Massachusetts Democrats Start Looking For A New Chairperson

John Walsh announced his resignation.

By | Boston Daily |

John Walsh, hero of the Democratic grassroots, has announced that he will resign as state party chairman in September; he is taking his talents to Governor Deval Patrick’s political action committee, a less time-demanding assignment that should allow him to attend fewer ward committee cookouts and more of his son’s football games.

That’s fine for him, but it leaves the party in need of a new chairperson at a bit of a tough juncture. Patrick is halfway out the door, the bedrocks of Ted Kennedy and John Kerry have shifted away, and there is little party unity regarding the 2014 gubernatorial race.

My initial conversations with party committee members and others close to the fray suggest that Patrick and Walsh, and/or U.S. Senators Elizabeth Warren and Ed Markey have not put forward a preferred successor. That might mean they’re just biding their time before making that choice known, or that they’re having trouble finding someone they trust who is actually willing to take the thankless position.

There are a number of names floating around, some more seriously than others. Newton Mayor Setti Warren, who just led the party’s platform process, seems like a legitimate possibility, but I am told he has decided not to do it. Mo Cowan’s name comes up a lot, but nobody seriously thinks he’s heading anywhere but the private sector now that his stint as U.S. Senator has ended. Former State Senator Warren Tolman might be open to it. Former State Treasurer Shannon O’Brien may be more of a long shot. Hank Naughton, possibly, if he’s not running for lieutenant governor. One-time Lieutenant Governor candidate Deb Goldberg, maybe; although people tell me she may be more interested in running for state treasurer.

Then there are the behind-the-scenes grinders who would be trusted to carry on the Patrick/Walsh strategic approach. Roger Lau, currently Elizabeth Warren’s state director, is another who I’m told is declining entreaties. Gus Bickford, the state party’s former executive director, tells me he is “not actively seeking it” but would not be adverse to the idea.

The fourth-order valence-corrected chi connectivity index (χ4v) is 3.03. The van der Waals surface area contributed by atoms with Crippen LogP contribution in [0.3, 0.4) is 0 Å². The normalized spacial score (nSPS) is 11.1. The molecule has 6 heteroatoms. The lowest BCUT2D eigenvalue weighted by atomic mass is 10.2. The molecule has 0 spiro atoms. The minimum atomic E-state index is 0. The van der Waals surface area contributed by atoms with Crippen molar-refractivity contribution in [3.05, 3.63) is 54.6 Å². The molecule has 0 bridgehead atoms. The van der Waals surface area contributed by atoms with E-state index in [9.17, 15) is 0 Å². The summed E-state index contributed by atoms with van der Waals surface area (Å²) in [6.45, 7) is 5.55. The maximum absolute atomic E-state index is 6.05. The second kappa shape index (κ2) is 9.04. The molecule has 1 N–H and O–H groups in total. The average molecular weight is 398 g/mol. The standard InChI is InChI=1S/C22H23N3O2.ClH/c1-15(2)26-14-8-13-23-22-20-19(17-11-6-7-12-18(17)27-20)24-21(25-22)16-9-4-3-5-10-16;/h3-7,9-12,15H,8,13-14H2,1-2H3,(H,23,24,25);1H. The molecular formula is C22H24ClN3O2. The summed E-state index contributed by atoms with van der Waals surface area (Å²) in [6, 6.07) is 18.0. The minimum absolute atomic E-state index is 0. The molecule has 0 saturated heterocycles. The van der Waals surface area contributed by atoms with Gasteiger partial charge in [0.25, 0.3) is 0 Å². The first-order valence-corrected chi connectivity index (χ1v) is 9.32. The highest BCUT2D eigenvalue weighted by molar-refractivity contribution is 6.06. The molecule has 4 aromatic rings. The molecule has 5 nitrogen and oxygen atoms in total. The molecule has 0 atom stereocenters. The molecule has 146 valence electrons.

There are at least a couple of committee members floating their own names as well, according to party vice-chair Deb Kozikowski and others. (Asked if she’s interested in the position, Kozikowski replies: “Me? Absolutely not.”)

My own pet theory, with no supporting evidence whatsoever, is national committee member David O’Brien, who currently works at Northwind Strategies for Patrick strategist Doug Rubin.

If you’ve sense a theme of reluctance to serve, you’re not wrong. State party chairman is not exactly a plum job. It sucks up your leisure hours, and doesn’t pay all that well. You have to try to please many self-anointed masters, including elected officials, big donors, candidates, and activists. You have to deal with Democratic committee members, who are, shall we say, not everybody’s cup of tea. Complicating matters, an unusual number of Democrats are seriously considering launching campaigns, thanks to the multiple open statewide offices in 2014, and the trickle-down openings from officeholders jumping into those races.

And the committee members currently appear divided on what they want from the next chairman—whether, for instance, the premium should be on someone who can continue Walsh’s strategy of grassroots, door-to-door canvassing, or on someone more known for fundraising prowess, which was never considered Walsh’s strong suit. Some think it’s important for the party to select a woman (for the first time since Joan Menard in the 1990s), or a minority. Others express interest in someone from the often-ignored western regions.

Most likely, the power-triad of Patrick, Warren, and Markey will recruit someone they can agree on; get buy-in from others, including the congressional delegation, state legislative leadership, and John Kerry; and then sell that consensus choice to the committee members.

But, they’ve only got a month or so to do that, and the pool of willing and acceptable choices might be small. If they can’t find someone, there could be a genuine contested election with potential for all manner of salacious infighting. But that’s probably just wishful thinking on my part.

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